Arnold Newman Self-portrait
Photo: Arnold Newman/Getty Images
Arnold Abner Newman
Arnold Abner Newman (3 March 1918, New York, NY — 6 June 2006, New York, NY) was an American photographer, noted for his "environmental portraits" of artists and politicians. He was also known for his carefully composed abstract still life images.
Russian/French Painter, 1942
Alfred Stieglitz and Georgia O’Keeffe, 1944
Arnold Newman describes his private world as one born of instinct, in which a lifetime of learning, knowledge, and intuition are brought together harmoniously through a single moment of inspiration. This instinct for visual expression is a way of seeing life as an artful interlude between waste and fulfillment, and a means of harnessing the output of human emotions that drive interior engines of poetry, song, and visual pleasure. Newman's own visual instinct was honed and tempered by his friendships with many of the world's leading artists, writers, poets, politicians, and other personages of great accomplishment.
From the 1940s to the present he photographed leaders of world culture and society in what has been called "environmental portraiture"; his subjects are photographed in the physical milieu of their particular profession or personal creations. But it is Newman's selection and imaginative portrayal of his subjects' environments in conjunction with the subjects themselves that sets his work at the pinnacle of the long tradition of portrait photography. From the haunting portraits by Julia Margaret Cameron in the 19th century to Newman's prolific achievement today, the aesthetic aim of portraiture has been to evoke a sense of the inner being of individuals.
Arnold Newman has lived and worked in New York City for most of his career as a freelance photographer for magazines like Fortune, Life, Newsweek, and Esquire, among others. His professional work began, however, in Miami and West Palm Beach in 1938, where he also developed a mature vision for making socially conscious photographs of urban poor. By the mid-1940s, after a short tenure in Philadelphia, he had found his own vision in the strong empathy he had for artists and their world. Both Alfred Stieglitz and Beaumont Newhall encouraged and supported his work in this direction, and by 1945 Newman moved to New York to stay.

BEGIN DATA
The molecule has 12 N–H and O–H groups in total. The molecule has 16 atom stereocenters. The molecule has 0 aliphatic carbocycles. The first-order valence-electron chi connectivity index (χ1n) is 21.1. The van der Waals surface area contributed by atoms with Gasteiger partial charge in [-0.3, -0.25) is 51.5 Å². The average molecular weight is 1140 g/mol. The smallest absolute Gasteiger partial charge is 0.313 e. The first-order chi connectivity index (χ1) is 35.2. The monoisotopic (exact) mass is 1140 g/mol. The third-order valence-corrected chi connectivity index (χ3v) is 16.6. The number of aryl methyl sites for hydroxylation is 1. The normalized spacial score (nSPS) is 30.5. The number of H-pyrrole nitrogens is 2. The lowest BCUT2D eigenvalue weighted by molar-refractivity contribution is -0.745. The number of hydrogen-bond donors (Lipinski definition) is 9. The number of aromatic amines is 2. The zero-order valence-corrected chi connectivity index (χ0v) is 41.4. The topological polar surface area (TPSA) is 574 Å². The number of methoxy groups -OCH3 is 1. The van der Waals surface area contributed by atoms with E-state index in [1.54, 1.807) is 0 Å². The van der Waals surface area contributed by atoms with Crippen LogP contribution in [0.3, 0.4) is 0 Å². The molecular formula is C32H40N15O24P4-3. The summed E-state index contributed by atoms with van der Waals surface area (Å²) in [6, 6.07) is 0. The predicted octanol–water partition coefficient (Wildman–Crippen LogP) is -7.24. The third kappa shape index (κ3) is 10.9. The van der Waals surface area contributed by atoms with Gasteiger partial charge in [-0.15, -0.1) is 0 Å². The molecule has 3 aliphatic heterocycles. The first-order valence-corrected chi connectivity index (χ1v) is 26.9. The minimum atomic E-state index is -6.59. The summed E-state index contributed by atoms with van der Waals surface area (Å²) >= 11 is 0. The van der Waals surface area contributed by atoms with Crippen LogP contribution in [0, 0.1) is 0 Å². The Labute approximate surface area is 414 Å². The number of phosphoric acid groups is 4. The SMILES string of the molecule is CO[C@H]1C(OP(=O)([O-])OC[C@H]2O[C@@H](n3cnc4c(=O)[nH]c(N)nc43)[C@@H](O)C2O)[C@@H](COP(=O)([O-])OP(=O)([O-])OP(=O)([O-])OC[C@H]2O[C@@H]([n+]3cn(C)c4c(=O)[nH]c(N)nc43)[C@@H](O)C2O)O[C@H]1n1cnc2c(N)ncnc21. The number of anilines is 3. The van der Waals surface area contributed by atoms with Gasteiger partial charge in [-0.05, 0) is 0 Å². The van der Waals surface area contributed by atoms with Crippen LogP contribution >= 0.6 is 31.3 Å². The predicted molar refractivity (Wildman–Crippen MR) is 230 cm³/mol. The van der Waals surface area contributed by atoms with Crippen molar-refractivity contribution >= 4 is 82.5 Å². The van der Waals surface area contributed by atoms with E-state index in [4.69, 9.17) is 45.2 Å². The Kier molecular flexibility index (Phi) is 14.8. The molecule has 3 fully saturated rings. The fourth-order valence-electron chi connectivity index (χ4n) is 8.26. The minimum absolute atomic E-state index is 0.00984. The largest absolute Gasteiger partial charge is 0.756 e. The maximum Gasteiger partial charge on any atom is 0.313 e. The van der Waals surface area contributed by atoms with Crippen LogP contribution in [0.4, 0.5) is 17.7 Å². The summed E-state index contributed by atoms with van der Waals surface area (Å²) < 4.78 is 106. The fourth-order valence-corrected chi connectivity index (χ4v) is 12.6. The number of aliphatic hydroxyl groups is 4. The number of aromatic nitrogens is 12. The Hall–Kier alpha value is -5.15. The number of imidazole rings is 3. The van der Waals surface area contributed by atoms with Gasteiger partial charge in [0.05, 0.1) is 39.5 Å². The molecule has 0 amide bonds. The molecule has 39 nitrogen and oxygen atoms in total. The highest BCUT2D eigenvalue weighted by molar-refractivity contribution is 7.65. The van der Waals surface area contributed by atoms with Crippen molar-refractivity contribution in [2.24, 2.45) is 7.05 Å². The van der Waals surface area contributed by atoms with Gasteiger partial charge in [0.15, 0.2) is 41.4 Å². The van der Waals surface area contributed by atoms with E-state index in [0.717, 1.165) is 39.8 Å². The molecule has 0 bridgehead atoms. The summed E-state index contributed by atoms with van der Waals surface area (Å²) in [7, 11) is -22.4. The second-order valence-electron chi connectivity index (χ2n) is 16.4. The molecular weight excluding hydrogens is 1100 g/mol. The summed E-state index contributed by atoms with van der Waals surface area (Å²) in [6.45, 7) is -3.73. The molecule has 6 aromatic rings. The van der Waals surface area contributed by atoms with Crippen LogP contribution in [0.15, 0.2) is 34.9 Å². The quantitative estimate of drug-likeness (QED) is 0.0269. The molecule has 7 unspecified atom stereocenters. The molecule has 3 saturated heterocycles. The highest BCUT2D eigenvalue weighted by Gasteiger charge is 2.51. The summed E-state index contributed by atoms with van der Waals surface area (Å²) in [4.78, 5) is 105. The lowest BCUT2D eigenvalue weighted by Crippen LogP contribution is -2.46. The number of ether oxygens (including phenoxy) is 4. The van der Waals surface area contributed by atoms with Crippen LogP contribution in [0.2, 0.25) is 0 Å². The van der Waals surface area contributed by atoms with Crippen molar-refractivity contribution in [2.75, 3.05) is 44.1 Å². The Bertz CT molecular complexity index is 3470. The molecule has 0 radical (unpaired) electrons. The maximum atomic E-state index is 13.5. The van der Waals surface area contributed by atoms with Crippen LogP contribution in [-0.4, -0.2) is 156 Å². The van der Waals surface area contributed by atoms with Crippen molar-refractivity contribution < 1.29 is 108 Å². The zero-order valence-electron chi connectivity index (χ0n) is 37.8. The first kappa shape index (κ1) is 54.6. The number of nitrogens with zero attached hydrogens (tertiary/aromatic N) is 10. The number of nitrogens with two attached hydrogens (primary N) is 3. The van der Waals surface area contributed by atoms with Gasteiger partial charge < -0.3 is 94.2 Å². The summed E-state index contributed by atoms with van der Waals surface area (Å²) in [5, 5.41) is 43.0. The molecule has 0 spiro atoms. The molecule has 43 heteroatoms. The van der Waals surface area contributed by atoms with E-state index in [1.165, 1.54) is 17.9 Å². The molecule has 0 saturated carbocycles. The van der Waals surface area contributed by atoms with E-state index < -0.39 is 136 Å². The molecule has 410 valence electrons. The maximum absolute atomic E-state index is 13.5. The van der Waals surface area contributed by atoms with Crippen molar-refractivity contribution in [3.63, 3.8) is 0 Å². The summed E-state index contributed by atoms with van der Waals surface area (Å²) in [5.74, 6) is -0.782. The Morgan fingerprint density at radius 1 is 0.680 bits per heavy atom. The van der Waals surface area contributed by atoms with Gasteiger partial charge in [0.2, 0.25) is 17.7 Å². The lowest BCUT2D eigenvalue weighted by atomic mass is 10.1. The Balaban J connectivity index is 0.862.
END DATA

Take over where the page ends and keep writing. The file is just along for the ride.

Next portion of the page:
((NEWMAN’S GIFT 60 YEARS OF PHOTOGRAPHY at museum.icp.org)
Russian Composer, Pianist and Conductor, 1946
Newman was a master at composition and was meticulous about his work. He even used a large-format camera and tripod to ensure that every detail of a scene was recorded. His signature image, the one most will remember him by, is the beautiful, black and white portrait of Russian Composer Igor Stravinsky seated at a grand piano (above). Look closely and you'll notice that the piano was strategically silhouetted against a blank wall, creating an illusion that the lid is an abstract musical note.
“I read biographies. If they are painters or scientists, I know their work. This is all good. It prepares me to observe. For example, with Stravinsky, I loved his work and when I was asked to photograph him finally he was staying in a hotel, this was in New York, I had no opportunity to get out to the West Coast where he lived. I am not only an environmental but a portrait photographer. So, I am going to the concerts all the time. I love music. Everything from Beethoven to good New Orleans jazz. I would watch the piano or notice the piano. It was strong, harsh, beautiful and it looked like a big flat. It looked very much like his own work. We went on from that point after we researched his apartment to find the right place (including Steinway) to find the right place with the right kind of piano. Other times when I have no opportunity and I have to come take a quick look, I have to use all the resources of all those years of experience, my knowledge, my innate ability to look around, which most people should have that should be in the arts, and have to make quick decisions. I do almost as well that way as when I am researching it. That doesn’t mean that it’s going to be a better photograph. It just simply means that I am able to think better. Let’s put it that way.” -